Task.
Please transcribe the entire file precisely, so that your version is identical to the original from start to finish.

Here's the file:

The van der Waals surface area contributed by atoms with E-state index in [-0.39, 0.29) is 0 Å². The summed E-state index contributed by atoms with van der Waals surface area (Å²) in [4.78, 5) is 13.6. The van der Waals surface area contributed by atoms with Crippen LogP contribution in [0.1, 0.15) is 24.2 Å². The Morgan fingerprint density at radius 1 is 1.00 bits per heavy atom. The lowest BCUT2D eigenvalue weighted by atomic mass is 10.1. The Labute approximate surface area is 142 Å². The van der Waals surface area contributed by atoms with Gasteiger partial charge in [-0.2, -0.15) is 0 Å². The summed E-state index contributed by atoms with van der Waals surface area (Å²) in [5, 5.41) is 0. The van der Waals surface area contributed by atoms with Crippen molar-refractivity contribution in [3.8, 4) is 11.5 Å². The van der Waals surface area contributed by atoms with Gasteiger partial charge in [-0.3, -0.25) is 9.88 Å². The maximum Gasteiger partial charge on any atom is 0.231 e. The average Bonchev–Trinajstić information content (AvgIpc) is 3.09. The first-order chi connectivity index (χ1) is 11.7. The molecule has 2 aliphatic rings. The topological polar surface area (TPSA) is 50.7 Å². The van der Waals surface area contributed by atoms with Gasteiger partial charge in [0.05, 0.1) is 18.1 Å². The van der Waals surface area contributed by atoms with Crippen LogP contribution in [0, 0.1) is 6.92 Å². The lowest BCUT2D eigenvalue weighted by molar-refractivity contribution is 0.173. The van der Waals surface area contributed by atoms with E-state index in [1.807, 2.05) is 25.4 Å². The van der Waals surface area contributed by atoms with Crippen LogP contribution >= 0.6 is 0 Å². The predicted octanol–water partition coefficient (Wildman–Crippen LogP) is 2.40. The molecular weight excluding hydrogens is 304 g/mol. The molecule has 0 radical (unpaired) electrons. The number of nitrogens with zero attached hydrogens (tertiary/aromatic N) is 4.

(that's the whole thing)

The van der Waals surface area contributed by atoms with E-state index in [-0.39, 0.29) is 0 Å². The summed E-state index contributed by atoms with van der Waals surface area (Å²) in [4.78, 5) is 13.6. The van der Waals surface area contributed by atoms with Crippen LogP contribution in [0.1, 0.15) is 24.2 Å². The Morgan fingerprint density at radius 1 is 1.00 bits per heavy atom. The lowest BCUT2D eigenvalue weighted by atomic mass is 10.1. The Labute approximate surface area is 142 Å². The van der Waals surface area contributed by atoms with Gasteiger partial charge in [-0.2, -0.15) is 0 Å². The summed E-state index contributed by atoms with van der Waals surface area (Å²) in [5, 5.41) is 0. The van der Waals surface area contributed by atoms with Crippen molar-refractivity contribution in [3.8, 4) is 11.5 Å². The van der Waals surface area contributed by atoms with Gasteiger partial charge in [-0.3, -0.25) is 9.88 Å². The maximum Gasteiger partial charge on any atom is 0.231 e. The average Bonchev–Trinajstić information content (AvgIpc) is 3.09. The first-order chi connectivity index (χ1) is 11.7. The molecule has 2 aliphatic rings. The topological polar surface area (TPSA) is 50.7 Å². The van der Waals surface area contributed by atoms with Gasteiger partial charge in [0.05, 0.1) is 18.1 Å². The van der Waals surface area contributed by atoms with Crippen LogP contribution in [0, 0.1) is 6.92 Å². The lowest BCUT2D eigenvalue weighted by molar-refractivity contribution is 0.173. The van der Waals surface area contributed by atoms with E-state index in [1.807, 2.05) is 25.4 Å². The van der Waals surface area contributed by atoms with Crippen LogP contribution >= 0.6 is 0 Å². The predicted octanol–water partition coefficient (Wildman–Crippen LogP) is 2.40. The molecular weight excluding hydrogens is 304 g/mol. The molecule has 0 radical (unpaired) electrons. The number of nitrogens with zero attached hydrogens (tertiary/aromatic N) is 4.